Toxicological and Medicinal Aspects of the Most Frequent Fern Species, Pteridium aquilinum (L.) Kuhn

  • János VetterEmail author


Bracken fern, Pteridium aquilinum (L.) Kuhn, is not only a worldwide distributed aggressive weed species, but it has great toxicological-eco-toxicological importance in medicine and veterinary medicine, based on its characteristic chemical composition. The plant has different secondary plant metabolites of potentially high biological activities.

Compounds of anti-thiamine character (thiaminase and thermostable other molecules) can cause vitamin B1 deficiencies (first of all in monogastric animals). Bracken fern has a cyanogenetic potential, through occurrence of cyanogen glycoside prunasin. This cyanogen compound has a protective role (against insects) in its life but found low contents do not indicate an actual possibility of poisoning in higher animals or in humans.

Compounds of illudane skeleton (ptaquiloside and its derivatives) are the most problematic components. Ptaquiloside (=PT) belongs to glycosides of norsesquiterpene type and the plant organs (rhizome, roots, fronds and spores) contain it in greatly different concentrations. The ruminants (mainly the cattle) have distinct syndromes caused by PT:
  1. (a)

    The bovine enzootic haemature (BEH): a worldwide distributed syndrome (bleedings, later different epithelial and mesenchymal tumours / bladder /characteristic biochemical parameters in blood and urine)

  2. (b)

    Acute haemorrhagic disease: the bracken plants raise damages of bone marrow (as consequences: abnormal low number of platelets, haemorrhagic symptoms, etc. and finally fatal end are produced)

  3. (c)

    Bright blindness: a progressive retinal atrophy of sheep (extremely rare of cattle)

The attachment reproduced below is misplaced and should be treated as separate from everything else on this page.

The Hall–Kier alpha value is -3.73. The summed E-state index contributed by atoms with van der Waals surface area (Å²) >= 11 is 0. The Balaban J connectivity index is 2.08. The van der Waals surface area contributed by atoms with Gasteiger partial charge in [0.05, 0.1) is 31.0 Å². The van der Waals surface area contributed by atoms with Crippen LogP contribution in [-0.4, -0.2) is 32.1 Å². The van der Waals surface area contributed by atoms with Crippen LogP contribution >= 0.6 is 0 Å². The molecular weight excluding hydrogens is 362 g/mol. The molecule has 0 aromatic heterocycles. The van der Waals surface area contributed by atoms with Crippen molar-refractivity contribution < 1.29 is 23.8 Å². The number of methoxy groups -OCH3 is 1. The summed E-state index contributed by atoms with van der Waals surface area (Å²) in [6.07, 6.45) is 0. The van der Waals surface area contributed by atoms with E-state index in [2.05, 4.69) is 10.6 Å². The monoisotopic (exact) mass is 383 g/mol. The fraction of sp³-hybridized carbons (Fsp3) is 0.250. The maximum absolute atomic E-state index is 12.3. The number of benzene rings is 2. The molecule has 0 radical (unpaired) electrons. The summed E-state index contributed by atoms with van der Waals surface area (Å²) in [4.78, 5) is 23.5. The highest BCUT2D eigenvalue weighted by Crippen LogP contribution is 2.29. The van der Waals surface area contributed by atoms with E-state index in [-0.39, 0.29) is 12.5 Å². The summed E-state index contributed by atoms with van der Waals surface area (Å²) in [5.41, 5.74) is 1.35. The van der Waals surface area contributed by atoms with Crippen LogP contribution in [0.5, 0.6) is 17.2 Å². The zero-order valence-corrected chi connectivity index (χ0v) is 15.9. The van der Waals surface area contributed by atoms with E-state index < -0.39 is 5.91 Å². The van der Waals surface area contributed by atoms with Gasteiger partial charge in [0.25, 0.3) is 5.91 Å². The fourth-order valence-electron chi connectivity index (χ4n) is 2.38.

Human problems: There is a significant correlation between the occurrence of different cancer forms (oesophageal, gastric and others) and bracken consumption. The milk of animals fed bracken containing forage (hay) can unfortunately transport PT to human organism, causing carcinogenesis. Carcinogen action of PT on animal or human organisms is based on production of an unstable dienon intermediate (via hydrolysis), which can form covalent adduct of DNA. The modified structures of certain bases can lead to different genetic mutations; these are the basis of the carcinogenesis.

PT is measurable not only in bracken plant but in underlying litter and soil layers as well as in ground water. These new data call our attention to the importance of better understanding of possibly fate (transport, stability or instability) of carcinogen PT in our ecosystem. The bracken fern suggest authentic interdisciplinary problems.


Caffeic Acid Packed Cell Volume Thiamine Deficiency Fern Species Cyanogen Glycoside 
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© Springer Science+Business Media, LLC 2011

Authors and Affiliations

  1. 1.Department of BotanySzent István UniversityBudapestHungary

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